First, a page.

Last winter after a heavy snow I had a couple of problems with ice
dams. One above the exhaust hood over the stove, another above the
bathroom. Both appear to be caused by improper installation of the
fans, they both vent into the attic space. I'm going to correct this
by having them vent through the roof.
My question is this, wont the warm air coming out of those vents melt
the snow on the roof, and wont the resulting water end up freezing
into an ice dam as it tries to run down the cold roof where it runs
into more snow?
Yes and yes - Better to vent through the soffit or a gable end wall.
Then - Make sure your attic is insulated and well vented. Soffit vents
not blocked, gable or ridge vents as well.
I would love to someday use remote blowers for my kitchen and bath
ventilation needs. Something to consider as well.
I think you misunderstood what I meant, rereading what I wrote I see I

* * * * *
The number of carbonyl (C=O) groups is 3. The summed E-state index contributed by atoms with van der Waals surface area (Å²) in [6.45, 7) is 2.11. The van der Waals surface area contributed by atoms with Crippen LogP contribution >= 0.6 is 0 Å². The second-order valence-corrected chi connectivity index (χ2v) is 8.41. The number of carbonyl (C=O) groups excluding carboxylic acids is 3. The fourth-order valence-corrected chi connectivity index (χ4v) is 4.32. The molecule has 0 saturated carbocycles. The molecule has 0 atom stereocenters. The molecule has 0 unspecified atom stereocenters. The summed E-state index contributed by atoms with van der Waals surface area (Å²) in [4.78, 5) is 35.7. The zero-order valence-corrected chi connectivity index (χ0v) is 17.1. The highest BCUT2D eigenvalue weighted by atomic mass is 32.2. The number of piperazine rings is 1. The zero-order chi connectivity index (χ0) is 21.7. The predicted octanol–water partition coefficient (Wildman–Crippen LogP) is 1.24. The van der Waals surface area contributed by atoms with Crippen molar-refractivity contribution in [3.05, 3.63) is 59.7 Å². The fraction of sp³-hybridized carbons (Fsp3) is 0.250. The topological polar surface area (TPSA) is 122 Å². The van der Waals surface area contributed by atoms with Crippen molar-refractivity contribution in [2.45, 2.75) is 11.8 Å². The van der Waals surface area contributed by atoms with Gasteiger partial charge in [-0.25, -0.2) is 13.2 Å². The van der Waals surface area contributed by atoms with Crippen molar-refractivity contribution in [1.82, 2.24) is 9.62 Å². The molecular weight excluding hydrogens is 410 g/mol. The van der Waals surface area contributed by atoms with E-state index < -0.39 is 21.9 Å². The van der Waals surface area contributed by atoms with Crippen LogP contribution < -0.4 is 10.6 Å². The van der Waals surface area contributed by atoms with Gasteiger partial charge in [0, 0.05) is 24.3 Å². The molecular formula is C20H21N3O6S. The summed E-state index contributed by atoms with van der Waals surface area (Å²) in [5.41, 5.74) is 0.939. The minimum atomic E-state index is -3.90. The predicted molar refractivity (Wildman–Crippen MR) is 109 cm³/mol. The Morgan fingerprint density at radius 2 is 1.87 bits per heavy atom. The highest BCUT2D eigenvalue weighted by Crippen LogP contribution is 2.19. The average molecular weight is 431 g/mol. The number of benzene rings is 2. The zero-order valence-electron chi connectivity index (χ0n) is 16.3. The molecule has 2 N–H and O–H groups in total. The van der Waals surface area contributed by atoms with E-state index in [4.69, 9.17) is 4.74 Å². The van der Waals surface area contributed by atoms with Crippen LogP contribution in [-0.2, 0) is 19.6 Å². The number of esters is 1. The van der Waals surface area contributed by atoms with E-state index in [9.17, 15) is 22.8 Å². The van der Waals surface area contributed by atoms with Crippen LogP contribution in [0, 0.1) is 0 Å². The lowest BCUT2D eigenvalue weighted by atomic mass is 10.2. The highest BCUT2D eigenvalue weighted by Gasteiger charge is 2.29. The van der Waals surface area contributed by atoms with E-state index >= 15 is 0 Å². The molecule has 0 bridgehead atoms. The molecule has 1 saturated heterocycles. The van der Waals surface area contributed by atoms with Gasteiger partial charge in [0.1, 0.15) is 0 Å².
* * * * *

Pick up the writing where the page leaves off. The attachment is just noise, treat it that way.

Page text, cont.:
wasn't very clear. After I correct the incorrect venting by
installing roof caps and running both exhaust fans to said roof caps,
won't the heat coming out of them when the fans are on cause the same
snow melting and ice dams that I get now by just leaving the vents in
the attic? Or will it just melt a little snow around the vent and
then the heat is able to escape before causing more melting? I'm in
northern Iowa, we can get some big snows.
Warm air will go up, up, and away rapidly. Do make sure the attic is
properly insulated below, and vented, as others point out. That may
have contributed to your initial problem- one clue would be a fungus
colony in the rafters.
On 14 Nov 2005 13:11:52 -0800, firstname.lastname@example.org wrote:
I do have another venting problem, some a-hole stuffed the soffits
with insulation, and only installed two vents on the roof when it
needs at least 4. Hope to find someone to fix that stuff as well. I
Here's an interesting site concerning ice dams, lots of examples.
If you are concerned that the warm air from the vents will melt the snow,
investigate insulated vents and/or higher stacks.
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